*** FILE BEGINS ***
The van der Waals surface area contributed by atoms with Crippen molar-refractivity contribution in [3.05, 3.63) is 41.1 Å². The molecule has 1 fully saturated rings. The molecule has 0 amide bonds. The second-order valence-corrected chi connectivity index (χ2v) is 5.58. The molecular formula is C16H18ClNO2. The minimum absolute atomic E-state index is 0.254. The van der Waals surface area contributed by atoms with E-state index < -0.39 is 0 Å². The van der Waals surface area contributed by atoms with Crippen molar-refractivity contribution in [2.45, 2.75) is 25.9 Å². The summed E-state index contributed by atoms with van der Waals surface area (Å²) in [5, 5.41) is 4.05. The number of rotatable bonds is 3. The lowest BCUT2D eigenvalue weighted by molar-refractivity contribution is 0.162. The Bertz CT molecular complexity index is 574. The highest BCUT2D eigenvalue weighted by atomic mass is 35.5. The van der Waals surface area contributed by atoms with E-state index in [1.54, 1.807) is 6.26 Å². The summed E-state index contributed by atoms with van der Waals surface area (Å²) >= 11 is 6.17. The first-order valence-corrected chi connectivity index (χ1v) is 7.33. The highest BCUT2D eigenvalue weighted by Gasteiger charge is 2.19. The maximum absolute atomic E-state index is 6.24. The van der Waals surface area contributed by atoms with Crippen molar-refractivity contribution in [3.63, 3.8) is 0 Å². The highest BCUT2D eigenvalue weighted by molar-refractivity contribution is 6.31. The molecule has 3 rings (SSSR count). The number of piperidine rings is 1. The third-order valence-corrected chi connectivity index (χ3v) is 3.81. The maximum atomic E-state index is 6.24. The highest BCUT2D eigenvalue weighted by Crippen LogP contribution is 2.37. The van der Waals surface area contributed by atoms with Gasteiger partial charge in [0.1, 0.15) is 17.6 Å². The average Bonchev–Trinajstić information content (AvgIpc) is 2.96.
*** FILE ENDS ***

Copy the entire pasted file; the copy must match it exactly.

The van der Waals surface area contributed by atoms with Crippen molar-refractivity contribution in [3.05, 3.63) is 41.1 Å². The molecule has 1 fully saturated rings. The molecule has 0 amide bonds. The second-order valence-corrected chi connectivity index (χ2v) is 5.58. The molecular formula is C16H18ClNO2. The minimum absolute atomic E-state index is 0.254. The van der Waals surface area contributed by atoms with E-state index < -0.39 is 0 Å². The van der Waals surface area contributed by atoms with Crippen molar-refractivity contribution in [2.45, 2.75) is 25.9 Å². The summed E-state index contributed by atoms with van der Waals surface area (Å²) in [5, 5.41) is 4.05. The number of rotatable bonds is 3. The lowest BCUT2D eigenvalue weighted by molar-refractivity contribution is 0.162. The Bertz CT molecular complexity index is 574. The highest BCUT2D eigenvalue weighted by atomic mass is 35.5. The van der Waals surface area contributed by atoms with E-state index in [1.54, 1.807) is 6.26 Å². The summed E-state index contributed by atoms with van der Waals surface area (Å²) >= 11 is 6.17. The first-order valence-corrected chi connectivity index (χ1v) is 7.33. The highest BCUT2D eigenvalue weighted by Gasteiger charge is 2.19. The maximum absolute atomic E-state index is 6.24. The van der Waals surface area contributed by atoms with Crippen molar-refractivity contribution in [3.63, 3.8) is 0 Å². The highest BCUT2D eigenvalue weighted by molar-refractivity contribution is 6.31. The molecule has 3 rings (SSSR count). The number of piperidine rings is 1. The third-order valence-corrected chi connectivity index (χ3v) is 3.81. The maximum atomic E-state index is 6.24. The highest BCUT2D eigenvalue weighted by Crippen LogP contribution is 2.37. The van der Waals surface area contributed by atoms with Gasteiger partial charge in [0.1, 0.15) is 17.6 Å². The average Bonchev–Trinajstić information content (AvgIpc) is 2.96.